PHOTO: Carson Combs
Carson Combs
October 22, 2015

As a beekeeper for more than 10 years, I fondly remember starting on my beekeeping journey. The fresh smell of my new Langstroth hive and frames was exhilarating, but after the “new car smell” wears off, the question facing any beekeeper is how to manage aging frames from a hive that’s not fresh off the assembly line. What do you do with the hive that froze out during the winter or those frames that were overtaken by moths or a wayward field mouse? The answers to these simple questions can quickly take beekeeping from a fun hobby to a monotonous chore if you’re not careful.

Set A Comb Maintenance Schedule

As a sustainable bee farm, we try to keep our frames on a regular maintenance cycle. Every few years, consider taking out your frames and simply replacing the wax foundation to start fresh. Wax moths tend to prefer comb as it ages and gets darker, so ensuring clean wax helps to reduce potential issues. Limiting the amount of time a frame of comb is used also ensures that you minimize contaminants in the hive that can build up over time and reach a critical mass that affects hive health.

When you replace foundation, scrape off the old comb and save as much of the wax as possible to melt. Remove any old wiring and wedge from the frame. I’ve always used the traditional wedge-top frame with double bottom bar, but today there are many other options, so be aware of the style you’re using. Also check for loose nails and make sure all your joints are tight before replacing the foundation.

While a set maintenance schedule is optimal, if you’re like us, you also have kids, a job, a farm to run and all sorts of “life” that gets in the way. Do your best, but don’t beat yourself up if you find yourself playing catch-up with your frame management. I always have stacks of frames that need some TLC to get them back into circulation.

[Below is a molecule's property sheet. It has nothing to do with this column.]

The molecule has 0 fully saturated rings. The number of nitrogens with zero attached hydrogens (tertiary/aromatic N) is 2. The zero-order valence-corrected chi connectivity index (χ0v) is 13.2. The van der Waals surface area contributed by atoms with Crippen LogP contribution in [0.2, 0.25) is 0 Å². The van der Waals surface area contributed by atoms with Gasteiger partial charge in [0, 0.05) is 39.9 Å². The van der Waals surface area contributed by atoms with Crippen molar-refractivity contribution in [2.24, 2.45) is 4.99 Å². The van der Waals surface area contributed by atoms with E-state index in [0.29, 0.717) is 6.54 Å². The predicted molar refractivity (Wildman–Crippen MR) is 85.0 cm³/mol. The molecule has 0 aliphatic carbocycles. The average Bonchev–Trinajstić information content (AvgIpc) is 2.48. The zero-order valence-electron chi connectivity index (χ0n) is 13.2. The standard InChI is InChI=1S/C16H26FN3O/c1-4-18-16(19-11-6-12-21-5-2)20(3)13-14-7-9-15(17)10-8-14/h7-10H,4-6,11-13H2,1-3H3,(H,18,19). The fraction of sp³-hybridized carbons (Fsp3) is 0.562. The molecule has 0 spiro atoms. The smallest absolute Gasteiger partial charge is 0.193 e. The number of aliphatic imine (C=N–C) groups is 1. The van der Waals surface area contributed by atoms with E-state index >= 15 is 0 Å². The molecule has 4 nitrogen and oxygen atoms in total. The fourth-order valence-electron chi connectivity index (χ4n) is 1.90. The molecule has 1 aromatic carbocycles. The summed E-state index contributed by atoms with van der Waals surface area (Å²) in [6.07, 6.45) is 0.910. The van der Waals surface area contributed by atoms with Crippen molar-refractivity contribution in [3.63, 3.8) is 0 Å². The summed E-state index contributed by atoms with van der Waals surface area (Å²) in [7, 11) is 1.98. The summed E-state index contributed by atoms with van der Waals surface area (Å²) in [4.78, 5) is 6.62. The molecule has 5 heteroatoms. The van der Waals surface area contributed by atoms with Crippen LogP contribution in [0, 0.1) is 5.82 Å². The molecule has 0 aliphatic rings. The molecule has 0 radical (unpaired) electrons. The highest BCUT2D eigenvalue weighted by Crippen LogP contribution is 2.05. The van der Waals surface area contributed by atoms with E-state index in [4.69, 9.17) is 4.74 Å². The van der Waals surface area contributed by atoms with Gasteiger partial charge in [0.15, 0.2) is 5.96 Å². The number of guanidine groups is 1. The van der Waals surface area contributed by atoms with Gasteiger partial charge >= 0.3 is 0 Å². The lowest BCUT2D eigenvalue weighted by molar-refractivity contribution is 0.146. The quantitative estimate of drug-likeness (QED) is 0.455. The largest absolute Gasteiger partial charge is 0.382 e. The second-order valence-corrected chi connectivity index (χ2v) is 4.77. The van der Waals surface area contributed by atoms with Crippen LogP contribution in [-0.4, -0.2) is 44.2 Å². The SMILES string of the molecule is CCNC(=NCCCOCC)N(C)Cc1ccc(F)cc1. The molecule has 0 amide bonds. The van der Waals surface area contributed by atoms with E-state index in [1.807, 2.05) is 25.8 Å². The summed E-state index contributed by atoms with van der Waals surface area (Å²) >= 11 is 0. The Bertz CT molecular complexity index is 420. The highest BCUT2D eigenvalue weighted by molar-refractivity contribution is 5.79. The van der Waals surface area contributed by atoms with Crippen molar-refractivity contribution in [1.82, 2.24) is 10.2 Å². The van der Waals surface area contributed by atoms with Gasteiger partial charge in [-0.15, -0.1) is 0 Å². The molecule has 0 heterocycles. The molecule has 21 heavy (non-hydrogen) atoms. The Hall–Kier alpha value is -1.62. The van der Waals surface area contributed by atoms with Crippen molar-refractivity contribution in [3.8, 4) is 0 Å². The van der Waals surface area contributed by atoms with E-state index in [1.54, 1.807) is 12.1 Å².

Time Vs. Money

Sometimes it’s better to just start new and salvage pieces for future use.
Carson Combs

Like any big decision in life, the deciding factors for frame maintenance are time and money. Do I really have enough time to fix all my hive frames, or am I better off just buying some new ones periodically. Repairs can be a tedious and time-consuming job, so be realistic about your ability to allocate time. The answer for a hobbyist will be much different than that of the commercial producer. Make sure you weigh all your options before making a decision to fix or replace:

  • Build Your Own New Frames: If you have time and money, purchase new frame parts in bulk, so that you can build up your own supply before the season and have top and bottom bars or end bars available to make repairs. I’ve spent many weekends during the winter on my living room floor, gluing and nailing together new frames while watching football games.
  • Buy Frames Already Built: Out of time? Consider purchasing frames ready to go onto the hive. Check your local bee club for members who build hive parts as a side business, particularly during the honey flow, when you run short and need supers in a hurry.